Can consumers in Michigan change the position of Sen. Robert Griffin (R-Mich.) against the consumer protection bill (S. 707) in time to enact this important inflation-fighter before Congress goes home this month?
This interesting experiment in democracy is now going on throughout Michigan with our support and encouragement. Petitioners are asking citizens to sign manifestos asking Griffin to use his influence as Senate minority whip to obtain enough votes to break the filibuster that has stalled this bill in the Senate since 1972. They are learning that Griffin voted in support of the consumer bill before his reelection campaign in 1972 when he needed consumer votes. His switch this year in opposition to consumer interests can be attributed to the lobbying power of General Motors and the Ford Motor Co.
Griffin is being pressed by his friends in Michigan and Washington to change his mind. Some are urging him to grasp the mood of indignant consumers who see Washington permitting higher prices on all kinds of goods and services supposedly regulated or monitored by the federal government. Sen. Robert Dole (K-Kan.), who formerly opposed the consumer bill, became a supporter before his successful uphill reelection campaign. He is urging Griffin to break the logjam, give the go signal to President Ford, who is relying on his old friend’s advice, and let the bill pass as part of the President’s anti-inflation program.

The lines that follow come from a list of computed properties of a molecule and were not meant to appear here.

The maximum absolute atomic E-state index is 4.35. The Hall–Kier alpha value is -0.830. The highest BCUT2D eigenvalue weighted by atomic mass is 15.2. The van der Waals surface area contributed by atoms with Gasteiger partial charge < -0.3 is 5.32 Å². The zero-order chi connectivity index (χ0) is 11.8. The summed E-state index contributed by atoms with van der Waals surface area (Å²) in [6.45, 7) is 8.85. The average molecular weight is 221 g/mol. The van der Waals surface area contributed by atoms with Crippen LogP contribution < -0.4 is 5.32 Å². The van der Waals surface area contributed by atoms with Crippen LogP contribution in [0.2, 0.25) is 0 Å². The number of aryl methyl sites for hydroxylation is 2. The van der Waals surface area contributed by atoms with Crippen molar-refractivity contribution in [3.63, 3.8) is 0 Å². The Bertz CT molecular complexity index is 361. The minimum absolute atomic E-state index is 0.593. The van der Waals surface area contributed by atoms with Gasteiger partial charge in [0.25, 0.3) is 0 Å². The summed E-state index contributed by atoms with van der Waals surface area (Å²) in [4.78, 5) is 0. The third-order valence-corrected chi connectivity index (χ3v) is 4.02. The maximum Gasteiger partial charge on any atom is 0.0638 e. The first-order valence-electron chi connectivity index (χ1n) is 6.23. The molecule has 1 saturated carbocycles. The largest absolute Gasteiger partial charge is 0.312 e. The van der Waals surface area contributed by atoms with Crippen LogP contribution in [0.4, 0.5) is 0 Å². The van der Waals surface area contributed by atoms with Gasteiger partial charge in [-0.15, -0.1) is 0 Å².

Dole’s advice makes good sense. There is a great need for a consumer advocacy agency to challenge the lethargy or pro-industry positions of the old-line regulatory agencies whose decisions affect the prices, quality and safety of so many consumer products and services. The House of Representatives believed that consumers needed a tough, continual voice in Washington when it voted by an overwhelming 3-1 margin for the legislation last April.
Since Griffin has been listening to the auto industry—which includes his heavy campaign supporters and close associates—the question is: Can Michigan consumers make a difference for themselves and consumers all over the country? People like Robert Leonard, the Flint, Mich., district attorney, think so. So do auto workers, students, teachers, civic activists and ethnic group and media leaders that we have consulted.
As the pile of petitions come in from’ Michigan, perhaps Griffin will go along with the minority leader, Sen. Hugh Scott (R-Pa.), and other Republicans such as Sens. Charles Percy (R-Ill.) and Jacob Javits (R-N.Y.) who have long advocated passage of this key bill.
For as Dole hes wisely informed Griffin: Either get the bill through this year with the Republicans and the White House receiving some credit for it; or have it pushed through in stronger form by a more liberal, Democrat-dominated Senate next year. For the pragmatic junior senator from Michigan, the choice has never been clearer.